Deborah Prothrow-Stith, MD
Dean, College of Medicine
Charles R. Drew University of Medicine & Science
Los Angeles, CA
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Deborah Prothrow-Stith, M.D. is dean and professor of Medicine for the College of Medicine at Charles R. Drew University of Medicine and Science. Dr. Prothrow-Stith is an internationally recognized public health leader, who since 2008 has advised top-tier healthcare, life sciences, academic and not-for-profit institutions on leadership and executive talent in her role as a principal at the global executive search consulting firm, Spencer Stuart. Prior to joining Spencer Stuart, she served as the Henry Pickering Walcott Professor of Public Health Practice and Associate Dean for Diversity at the Harvard School of Public Health where she created and led the Division of Public Health Practice, and secured over $14 million in grant funding for public health programs.
As a physician working in inner-city Boston, Dr. Prothrow-Stith broke new ground with her efforts to define youth violence as a public health problem. She developed and wrote The Violence Prevention Curriculum for Adolescents, a forerunner of violence prevention curricula for schools and communities. She is the author of Deadly Consequences, the first book to present the public health perspective on violence to a mass audience. She has authored and co-authored over 100 publications. She is co-author of a blueprint for community based violence prevention in, Murder Is No Accident (Jossey Bass Publishers, 2004) and a guide for parents of adolescent girls in Sugar and Spice and No Longer Nice, (Jossey Bass Publishers, 2005). She is also co-author of a high school health education textbook, Health (Pearson 2014) that is in its third publication.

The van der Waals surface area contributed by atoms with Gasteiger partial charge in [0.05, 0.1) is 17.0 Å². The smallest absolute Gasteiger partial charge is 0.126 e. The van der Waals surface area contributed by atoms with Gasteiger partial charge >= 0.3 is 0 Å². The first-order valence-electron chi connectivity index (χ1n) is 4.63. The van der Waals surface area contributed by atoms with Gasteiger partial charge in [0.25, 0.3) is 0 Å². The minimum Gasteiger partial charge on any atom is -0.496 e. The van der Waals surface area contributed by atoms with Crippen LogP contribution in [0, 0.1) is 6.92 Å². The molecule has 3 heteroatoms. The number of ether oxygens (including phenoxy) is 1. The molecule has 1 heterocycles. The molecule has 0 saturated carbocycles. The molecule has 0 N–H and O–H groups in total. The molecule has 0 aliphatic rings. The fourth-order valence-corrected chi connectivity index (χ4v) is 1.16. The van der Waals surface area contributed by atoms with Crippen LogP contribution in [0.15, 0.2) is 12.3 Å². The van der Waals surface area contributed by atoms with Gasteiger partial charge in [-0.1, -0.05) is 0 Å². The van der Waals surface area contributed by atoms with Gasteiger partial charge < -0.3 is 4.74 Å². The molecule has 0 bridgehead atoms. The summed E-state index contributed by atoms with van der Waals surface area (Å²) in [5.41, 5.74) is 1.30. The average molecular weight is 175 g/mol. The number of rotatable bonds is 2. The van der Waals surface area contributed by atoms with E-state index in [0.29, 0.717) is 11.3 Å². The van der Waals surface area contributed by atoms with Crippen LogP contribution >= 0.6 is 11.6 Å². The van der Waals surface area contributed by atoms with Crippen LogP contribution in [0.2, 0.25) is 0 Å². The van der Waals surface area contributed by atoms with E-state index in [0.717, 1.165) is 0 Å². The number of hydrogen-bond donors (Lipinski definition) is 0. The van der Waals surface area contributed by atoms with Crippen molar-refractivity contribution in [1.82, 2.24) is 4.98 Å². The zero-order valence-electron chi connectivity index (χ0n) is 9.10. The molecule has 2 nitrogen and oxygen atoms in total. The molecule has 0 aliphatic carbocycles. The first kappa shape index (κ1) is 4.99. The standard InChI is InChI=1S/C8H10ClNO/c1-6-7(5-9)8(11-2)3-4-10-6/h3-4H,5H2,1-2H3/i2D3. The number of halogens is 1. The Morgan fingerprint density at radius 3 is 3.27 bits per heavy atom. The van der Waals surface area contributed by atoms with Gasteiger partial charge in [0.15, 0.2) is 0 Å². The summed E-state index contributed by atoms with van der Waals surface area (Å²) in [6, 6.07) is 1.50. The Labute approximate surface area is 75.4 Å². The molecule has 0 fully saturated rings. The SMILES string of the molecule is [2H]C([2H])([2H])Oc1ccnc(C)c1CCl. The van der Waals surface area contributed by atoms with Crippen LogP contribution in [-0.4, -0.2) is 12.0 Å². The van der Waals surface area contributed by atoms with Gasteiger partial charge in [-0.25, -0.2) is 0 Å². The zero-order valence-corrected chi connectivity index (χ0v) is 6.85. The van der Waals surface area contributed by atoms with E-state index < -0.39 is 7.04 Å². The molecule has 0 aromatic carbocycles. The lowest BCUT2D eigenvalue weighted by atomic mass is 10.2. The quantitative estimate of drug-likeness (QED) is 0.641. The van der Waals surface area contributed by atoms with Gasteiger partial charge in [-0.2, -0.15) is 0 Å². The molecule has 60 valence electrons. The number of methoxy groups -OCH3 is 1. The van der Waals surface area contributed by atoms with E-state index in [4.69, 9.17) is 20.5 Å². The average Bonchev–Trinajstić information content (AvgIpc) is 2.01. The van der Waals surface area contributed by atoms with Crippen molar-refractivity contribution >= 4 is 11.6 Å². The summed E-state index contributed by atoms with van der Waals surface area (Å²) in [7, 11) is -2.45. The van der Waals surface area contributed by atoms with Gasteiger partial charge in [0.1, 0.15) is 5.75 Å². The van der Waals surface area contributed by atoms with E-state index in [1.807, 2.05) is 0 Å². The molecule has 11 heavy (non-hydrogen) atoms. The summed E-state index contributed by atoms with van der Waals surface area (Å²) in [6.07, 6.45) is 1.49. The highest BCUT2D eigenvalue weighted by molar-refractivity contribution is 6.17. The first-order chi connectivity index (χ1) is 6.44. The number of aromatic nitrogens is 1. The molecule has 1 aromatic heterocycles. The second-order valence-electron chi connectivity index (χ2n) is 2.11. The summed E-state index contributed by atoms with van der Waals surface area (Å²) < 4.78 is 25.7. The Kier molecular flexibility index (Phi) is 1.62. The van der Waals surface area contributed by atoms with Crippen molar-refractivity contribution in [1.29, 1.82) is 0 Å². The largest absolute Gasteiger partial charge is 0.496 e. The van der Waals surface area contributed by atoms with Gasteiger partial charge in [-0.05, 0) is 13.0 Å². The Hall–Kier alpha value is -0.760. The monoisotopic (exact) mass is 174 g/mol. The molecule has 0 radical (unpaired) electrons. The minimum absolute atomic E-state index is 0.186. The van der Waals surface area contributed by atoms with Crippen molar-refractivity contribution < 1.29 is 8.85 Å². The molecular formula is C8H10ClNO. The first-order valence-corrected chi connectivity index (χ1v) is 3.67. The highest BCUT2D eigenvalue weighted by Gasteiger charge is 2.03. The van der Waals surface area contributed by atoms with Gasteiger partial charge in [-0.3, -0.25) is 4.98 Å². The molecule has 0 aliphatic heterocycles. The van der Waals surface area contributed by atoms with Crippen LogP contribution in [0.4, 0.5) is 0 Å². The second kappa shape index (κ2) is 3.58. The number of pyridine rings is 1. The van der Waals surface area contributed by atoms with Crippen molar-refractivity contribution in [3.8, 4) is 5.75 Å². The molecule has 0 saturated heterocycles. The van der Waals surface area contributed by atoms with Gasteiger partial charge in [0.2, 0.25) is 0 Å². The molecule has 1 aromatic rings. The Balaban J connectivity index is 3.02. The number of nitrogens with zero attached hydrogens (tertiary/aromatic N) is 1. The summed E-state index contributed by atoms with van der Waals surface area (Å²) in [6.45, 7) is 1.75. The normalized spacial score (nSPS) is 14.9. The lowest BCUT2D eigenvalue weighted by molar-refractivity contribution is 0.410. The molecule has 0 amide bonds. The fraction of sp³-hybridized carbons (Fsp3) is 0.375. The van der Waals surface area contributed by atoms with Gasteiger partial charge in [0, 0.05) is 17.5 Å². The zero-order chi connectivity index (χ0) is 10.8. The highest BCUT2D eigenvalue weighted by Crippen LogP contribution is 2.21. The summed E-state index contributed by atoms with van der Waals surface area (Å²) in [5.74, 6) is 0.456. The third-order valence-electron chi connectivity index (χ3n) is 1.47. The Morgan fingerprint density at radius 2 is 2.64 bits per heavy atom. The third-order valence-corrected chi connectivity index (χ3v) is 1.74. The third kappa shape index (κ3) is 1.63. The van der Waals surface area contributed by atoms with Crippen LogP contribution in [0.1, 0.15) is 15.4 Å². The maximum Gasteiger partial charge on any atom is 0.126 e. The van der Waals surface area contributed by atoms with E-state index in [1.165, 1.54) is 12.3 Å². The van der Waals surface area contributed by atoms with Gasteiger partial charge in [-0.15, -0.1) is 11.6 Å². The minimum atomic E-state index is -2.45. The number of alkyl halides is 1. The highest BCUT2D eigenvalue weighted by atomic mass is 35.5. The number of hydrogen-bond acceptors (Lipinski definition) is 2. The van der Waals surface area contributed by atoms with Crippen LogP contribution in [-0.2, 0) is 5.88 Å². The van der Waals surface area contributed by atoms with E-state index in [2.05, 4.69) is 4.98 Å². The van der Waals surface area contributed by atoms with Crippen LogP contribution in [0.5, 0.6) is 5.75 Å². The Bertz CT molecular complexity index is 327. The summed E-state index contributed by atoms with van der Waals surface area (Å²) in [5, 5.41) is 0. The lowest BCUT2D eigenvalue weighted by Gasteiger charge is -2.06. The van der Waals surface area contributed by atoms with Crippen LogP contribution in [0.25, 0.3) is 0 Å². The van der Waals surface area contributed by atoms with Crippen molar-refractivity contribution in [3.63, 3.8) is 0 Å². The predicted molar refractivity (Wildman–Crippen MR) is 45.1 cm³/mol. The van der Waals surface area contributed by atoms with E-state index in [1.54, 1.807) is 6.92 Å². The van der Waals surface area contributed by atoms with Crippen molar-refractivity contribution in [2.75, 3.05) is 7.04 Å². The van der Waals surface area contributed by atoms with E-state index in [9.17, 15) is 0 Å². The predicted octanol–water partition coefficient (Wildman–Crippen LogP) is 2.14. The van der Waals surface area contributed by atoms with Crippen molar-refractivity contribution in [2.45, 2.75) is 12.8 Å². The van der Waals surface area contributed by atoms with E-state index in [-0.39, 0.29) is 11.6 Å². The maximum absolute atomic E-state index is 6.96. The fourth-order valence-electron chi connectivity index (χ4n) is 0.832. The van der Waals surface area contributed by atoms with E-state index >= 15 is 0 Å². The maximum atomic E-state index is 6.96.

In 1987, Governor Michael Dukakis appointed her the first woman Commissioner of Public Health for Massachusetts where she led a department with 3,500 employees, 8 hospitals and a budget of $350 million. She established the nation’s first Office of Violence Prevention in a state department of public health, expanded prevention programs for HIV/AIDS and increased drug treatment and rehabilitation programs. Dr. Prothrow-Stith and her family lived in Tanzania during her husband’s tenure as U.S. Ambassador where she worked with several local organizations, including Muhimbili National Hospital and an NGO that runs the first HIV clinic in Tanzania.
She is a graduate of Spelman College and Harvard Medical School. She completed residency training in Internal Medicine at Boston City Hospital and is certified by the American Board of Internal Medicine. In 2003, Dr. Prothrow-Stith was elected to membership in the prestigious National Academy of Medicine. She has received ten honorary doctorates including ones from Morehouse Medical School and Meharry Medical College. She is the recipient of the 1993 World Health Day Award, the 1989 Secretary of Health and Human Service Award, and a Presidential appointment to the National Commission on Crime Control and Prevention. In 2015, she was inducted into the honor roll of women physicians in the Massachusetts Medical Society.